By Matthew Young
We are fortunate to live in a community that is so charitable and philanthropic. We have all seen or experienced how our community steps up whenever a neighbor is in need. Often, helping one neighbor in need inspires a desire to help more. But to help more, more is generally needed—more time, more resources, more money.
Establishing a nonprofit, tax-exempt organization can help with the “more,” as doing so will show the community that your cause is sincere, which should help when it comes to asking the community for more, whether it is time, resources or money. However, establishing a nonprofit, tax-exempt organization is not quite as simple as we would like it to be.
Here are the key components to doing so:
1. Certificate of Incorporation.
This is the organization’s primary governing document. The Certificate of Incorporation identifies, among other things, the organization’s name, location, initial board members and purposes.
The purposes are very important. To qualify for tax-exemption, they must be charitable and contain specific provisions required by the Internal Revenue Service (IRS). If the purposes involve activities relating to, for example, health-related services or a museum or historical society, regulatory approval may also be required. The Certificate of Incorporation is ultimately filed with the New York Department of State, after which the organization will officially exist.
2. Bylaws and conflict of interest policy.
The organization also needs bylaws which set forth its internal governance procedures. The bylaws address the roles and responsibilities of board members, officers and committees, procedures with respect to their meetings and voting, and should include other provisions relating to audit and fiscal oversight.
In addition, the organization needs a conflict of interest policy to define what constitutes a conflict of interest for the organization and to set forth the procedures for addressing and resolving a conflict of interest when one arises.
The bylaws and conflict of interest policy must be approved by the board. This can be accomplished at the first organizational meeting of the board. Alternatively, the board’s approval can be accomplished by consent, either in writing or electronic, without a meeting.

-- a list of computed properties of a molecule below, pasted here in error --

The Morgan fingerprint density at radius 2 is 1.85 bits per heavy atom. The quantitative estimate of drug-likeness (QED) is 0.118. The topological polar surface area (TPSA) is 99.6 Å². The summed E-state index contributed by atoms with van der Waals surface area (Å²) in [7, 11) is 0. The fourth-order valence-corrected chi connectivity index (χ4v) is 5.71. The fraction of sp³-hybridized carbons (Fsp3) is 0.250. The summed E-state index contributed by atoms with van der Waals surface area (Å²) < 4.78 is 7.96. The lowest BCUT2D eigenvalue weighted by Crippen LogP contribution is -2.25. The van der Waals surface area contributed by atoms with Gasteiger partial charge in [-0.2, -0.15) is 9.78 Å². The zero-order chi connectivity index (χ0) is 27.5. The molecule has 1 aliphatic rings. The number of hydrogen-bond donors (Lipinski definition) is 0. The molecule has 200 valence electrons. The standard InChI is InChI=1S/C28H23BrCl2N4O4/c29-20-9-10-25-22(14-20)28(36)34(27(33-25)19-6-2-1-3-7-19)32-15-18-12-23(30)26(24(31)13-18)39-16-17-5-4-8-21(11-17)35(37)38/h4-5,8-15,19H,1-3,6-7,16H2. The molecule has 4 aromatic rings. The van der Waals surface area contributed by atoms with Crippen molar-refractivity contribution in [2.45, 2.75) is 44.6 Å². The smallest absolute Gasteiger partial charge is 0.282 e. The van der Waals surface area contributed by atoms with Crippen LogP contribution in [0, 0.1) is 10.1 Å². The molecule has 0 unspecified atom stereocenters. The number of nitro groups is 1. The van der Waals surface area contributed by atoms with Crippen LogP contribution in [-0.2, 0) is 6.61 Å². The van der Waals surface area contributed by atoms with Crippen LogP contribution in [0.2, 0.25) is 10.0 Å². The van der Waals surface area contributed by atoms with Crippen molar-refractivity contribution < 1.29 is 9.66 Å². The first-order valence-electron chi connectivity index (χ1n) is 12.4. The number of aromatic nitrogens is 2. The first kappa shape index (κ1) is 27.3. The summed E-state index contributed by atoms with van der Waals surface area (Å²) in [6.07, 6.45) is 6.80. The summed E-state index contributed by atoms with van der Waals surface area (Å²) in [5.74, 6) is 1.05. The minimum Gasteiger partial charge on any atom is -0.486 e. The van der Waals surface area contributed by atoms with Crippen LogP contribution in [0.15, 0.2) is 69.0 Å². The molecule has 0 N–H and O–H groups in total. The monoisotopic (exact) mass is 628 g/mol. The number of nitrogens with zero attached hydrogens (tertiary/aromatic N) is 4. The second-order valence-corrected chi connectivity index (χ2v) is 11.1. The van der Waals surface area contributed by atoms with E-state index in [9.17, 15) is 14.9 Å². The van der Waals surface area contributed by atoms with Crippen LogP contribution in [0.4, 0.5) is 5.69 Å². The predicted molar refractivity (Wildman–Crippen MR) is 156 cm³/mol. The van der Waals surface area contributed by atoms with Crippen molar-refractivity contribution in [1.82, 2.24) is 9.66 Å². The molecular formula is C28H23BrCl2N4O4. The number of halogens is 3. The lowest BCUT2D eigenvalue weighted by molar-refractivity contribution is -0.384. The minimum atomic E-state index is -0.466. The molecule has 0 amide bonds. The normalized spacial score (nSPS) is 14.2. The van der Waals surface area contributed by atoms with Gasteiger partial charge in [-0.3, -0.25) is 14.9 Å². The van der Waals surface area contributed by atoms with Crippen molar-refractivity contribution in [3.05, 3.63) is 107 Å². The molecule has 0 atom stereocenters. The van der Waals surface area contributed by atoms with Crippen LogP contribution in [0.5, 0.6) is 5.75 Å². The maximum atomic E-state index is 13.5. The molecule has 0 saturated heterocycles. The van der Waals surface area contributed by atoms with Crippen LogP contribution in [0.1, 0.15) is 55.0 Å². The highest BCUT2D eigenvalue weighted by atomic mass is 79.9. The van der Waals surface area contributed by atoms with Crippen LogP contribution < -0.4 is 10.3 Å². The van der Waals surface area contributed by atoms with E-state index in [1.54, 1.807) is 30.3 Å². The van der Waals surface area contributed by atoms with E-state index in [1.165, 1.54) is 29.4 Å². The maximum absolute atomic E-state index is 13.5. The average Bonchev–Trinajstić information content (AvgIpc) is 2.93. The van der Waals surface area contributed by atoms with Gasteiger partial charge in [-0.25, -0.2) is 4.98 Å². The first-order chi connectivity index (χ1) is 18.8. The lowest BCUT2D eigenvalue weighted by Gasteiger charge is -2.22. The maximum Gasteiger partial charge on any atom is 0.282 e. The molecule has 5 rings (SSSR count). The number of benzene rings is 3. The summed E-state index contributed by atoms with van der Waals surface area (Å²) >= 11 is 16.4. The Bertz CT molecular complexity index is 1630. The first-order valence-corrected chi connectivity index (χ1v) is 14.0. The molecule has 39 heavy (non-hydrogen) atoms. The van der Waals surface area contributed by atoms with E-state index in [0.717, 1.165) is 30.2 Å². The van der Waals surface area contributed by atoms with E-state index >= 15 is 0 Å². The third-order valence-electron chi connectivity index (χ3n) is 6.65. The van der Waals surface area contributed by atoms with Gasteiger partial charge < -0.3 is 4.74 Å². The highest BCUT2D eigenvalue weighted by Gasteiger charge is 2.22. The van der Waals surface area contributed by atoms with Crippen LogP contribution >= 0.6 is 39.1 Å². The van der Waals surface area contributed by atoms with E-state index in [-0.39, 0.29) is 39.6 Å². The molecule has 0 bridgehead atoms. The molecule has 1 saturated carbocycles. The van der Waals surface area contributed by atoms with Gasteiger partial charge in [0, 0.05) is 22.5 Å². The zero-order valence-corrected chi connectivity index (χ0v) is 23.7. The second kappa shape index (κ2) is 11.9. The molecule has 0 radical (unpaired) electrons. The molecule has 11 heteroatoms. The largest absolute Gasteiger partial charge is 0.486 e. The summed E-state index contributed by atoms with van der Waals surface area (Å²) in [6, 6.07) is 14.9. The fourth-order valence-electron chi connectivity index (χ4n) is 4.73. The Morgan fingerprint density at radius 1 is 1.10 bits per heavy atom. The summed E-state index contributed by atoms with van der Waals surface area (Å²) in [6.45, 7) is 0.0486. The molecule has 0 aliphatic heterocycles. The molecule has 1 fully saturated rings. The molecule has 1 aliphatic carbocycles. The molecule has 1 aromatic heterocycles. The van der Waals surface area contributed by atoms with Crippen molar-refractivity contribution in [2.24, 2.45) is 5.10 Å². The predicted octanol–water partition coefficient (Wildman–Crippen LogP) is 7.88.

3. Employer Identification Number (EIN).
The next step is to obtain an EIN from the IRS for tax filing and reporting purposes. An EIN can be obtained through the IRS online system, which will enable the organization to be assigned an EIN within minutes of submission.
4. IRS tax exemption.
The process to apply for tax exemption from the IRS can vary depending on how much revenue your organization anticipates generating. If annual revenues are projected to be more than $50,000 in any of the first three years, a complete IRS Form 1023 application is required. This is currently an 11-page document in 11 parts that also includes multiple exhibits. Depending on the nature of the organization’s purposes, one or more schedules may need to be completed as well.
If the organization anticipates annual revenues of $50,000 or less, there is a more streamlined, online application process called the IRS Form 1023-EZ that may be option. Whether this option is available will depend on a number of other factors, including, for example, the purposes for which the organization is formed.
5. Charities Bureau and state tax registrations.
Once the proposed non-profit is recognized as tax-exempt by the IRS, the next steps are registering the organization with the Charities Bureau of the State Attorney General’s Office and applying to the state Department of Taxation and Finance for exemptions from corporate franchise and sales taxes.
These measures will allow the organization to solicit contributions from individuals and organizations within the state and remain exempt from paying state corporate taxes, and to make purchases for use by the organization without paying sales tax. Together with the IRS tax-exemption, these are the foundational elements upon which the organization can grow and thrive in furtherance of its charitable mission.
The process to establish a nonprofit, tax-exempt organization can seem daunting, which is why it’s important to enlist the help of legal and tax professionals with not-for-profit experience. Ultimately, this investment will pay off because this new charitable organization will give you the vehicle to put your cause to action.
By Matthew Young